The United States may be facing the most severe housing crisis in its history. Due to expiring eviction moratoriums across the country, 30-40 million renters are at risk for eviction in the coming months.
On the latest episode of Aspen Insight, Katherine Lucas Mckay, a senior program manager at the Institute’s Financial Security Program says that moratoriums are“a bandaid in terms of keeping people housed in a longer-term way.” Once a moratorium expires, people have to figure out how to pay their back rent. If they’re unemployed, they need to evaluate their legal options, especially when facing an eviction court case. On top of all of that, they need to find a new place to live. But most landlords won’t lease to someone with an eviction record.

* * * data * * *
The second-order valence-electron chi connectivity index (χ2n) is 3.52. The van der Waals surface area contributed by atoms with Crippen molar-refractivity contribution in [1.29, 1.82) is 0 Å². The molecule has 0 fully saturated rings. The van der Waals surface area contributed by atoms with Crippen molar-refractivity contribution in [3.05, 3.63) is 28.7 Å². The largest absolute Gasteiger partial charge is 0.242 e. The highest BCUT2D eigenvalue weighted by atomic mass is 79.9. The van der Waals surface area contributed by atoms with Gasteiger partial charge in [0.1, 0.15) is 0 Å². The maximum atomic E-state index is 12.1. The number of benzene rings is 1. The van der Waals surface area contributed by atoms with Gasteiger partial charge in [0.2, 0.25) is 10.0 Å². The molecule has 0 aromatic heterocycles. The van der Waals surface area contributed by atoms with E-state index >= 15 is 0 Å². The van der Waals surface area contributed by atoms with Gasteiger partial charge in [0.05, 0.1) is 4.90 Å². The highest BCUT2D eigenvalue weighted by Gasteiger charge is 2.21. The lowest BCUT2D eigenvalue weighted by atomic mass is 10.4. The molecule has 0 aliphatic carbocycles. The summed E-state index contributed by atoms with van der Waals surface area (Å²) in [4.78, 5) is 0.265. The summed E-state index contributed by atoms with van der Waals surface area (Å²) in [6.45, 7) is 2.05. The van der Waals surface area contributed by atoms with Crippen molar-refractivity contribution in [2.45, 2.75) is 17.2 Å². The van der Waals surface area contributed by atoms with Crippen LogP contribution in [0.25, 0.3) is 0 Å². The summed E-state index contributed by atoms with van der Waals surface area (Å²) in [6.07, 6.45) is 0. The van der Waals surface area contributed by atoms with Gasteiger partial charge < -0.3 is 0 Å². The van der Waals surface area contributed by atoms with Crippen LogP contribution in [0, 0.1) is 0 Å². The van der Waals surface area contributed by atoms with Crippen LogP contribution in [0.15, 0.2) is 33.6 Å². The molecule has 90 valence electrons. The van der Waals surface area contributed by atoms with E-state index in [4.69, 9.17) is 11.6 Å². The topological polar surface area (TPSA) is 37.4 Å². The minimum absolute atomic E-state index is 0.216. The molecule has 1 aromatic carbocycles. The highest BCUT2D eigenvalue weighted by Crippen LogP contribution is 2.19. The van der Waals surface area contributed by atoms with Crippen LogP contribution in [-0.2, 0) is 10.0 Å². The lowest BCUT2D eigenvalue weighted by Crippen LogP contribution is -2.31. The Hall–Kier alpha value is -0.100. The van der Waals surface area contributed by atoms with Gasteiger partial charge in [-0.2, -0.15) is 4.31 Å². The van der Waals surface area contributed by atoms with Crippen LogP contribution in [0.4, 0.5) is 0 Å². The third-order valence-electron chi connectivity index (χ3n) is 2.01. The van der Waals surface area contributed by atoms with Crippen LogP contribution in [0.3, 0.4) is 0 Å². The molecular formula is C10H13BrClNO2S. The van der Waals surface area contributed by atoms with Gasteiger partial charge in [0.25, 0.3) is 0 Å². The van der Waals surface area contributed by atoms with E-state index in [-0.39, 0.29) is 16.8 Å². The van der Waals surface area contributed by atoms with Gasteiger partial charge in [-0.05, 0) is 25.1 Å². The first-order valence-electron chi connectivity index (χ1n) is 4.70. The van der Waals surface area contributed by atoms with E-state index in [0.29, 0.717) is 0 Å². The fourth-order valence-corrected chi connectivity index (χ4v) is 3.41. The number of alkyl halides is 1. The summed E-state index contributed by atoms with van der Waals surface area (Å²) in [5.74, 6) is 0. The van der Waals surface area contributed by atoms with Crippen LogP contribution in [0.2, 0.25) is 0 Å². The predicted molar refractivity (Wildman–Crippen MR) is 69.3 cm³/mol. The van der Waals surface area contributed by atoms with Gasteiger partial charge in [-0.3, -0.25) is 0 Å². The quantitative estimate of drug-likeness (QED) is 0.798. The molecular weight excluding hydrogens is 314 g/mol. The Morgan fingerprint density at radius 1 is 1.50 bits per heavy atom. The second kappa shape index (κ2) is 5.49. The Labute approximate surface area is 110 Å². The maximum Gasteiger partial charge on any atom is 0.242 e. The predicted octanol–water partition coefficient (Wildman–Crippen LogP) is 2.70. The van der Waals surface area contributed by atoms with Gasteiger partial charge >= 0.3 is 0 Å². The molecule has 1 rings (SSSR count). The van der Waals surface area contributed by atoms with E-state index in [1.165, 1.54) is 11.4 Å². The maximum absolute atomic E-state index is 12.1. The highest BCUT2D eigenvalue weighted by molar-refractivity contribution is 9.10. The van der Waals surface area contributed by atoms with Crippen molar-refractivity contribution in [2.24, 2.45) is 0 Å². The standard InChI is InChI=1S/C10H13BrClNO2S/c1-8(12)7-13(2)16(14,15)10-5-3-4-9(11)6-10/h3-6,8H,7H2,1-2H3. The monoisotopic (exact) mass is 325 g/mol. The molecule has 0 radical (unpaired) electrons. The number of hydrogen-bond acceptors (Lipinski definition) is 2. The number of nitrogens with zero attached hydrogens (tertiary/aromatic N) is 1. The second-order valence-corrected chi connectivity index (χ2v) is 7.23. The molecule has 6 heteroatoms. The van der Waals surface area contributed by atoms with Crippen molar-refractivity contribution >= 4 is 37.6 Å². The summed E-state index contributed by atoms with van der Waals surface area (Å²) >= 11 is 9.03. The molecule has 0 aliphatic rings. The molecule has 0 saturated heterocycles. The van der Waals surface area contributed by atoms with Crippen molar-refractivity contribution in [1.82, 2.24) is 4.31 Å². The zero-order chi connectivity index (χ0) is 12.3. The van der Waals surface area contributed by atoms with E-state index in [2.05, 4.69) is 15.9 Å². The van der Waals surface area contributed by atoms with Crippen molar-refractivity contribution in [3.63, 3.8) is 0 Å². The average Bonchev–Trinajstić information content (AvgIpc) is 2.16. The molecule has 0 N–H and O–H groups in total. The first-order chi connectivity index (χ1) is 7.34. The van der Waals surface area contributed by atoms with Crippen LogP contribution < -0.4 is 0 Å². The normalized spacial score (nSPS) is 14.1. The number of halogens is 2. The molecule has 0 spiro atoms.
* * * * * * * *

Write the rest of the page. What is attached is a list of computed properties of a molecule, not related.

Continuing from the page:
McKay notes that evictions have long-term effects on the mental health of both adults and children involved. They could also have an outsized impact on voting efforts in the 2020 election.
You can find the full eviction report here.
A special thank you to the Financial Security Program’s partners in research: The COVID-19 Eviction Defense Project, Wake Forest University School of Law, Massachusetts Institute of Technology, University of Arizona College of Law, The Eviction Lab at Princeton University, City Life/Vida Urbana, Stout, and The National Low Income Housing Coalition.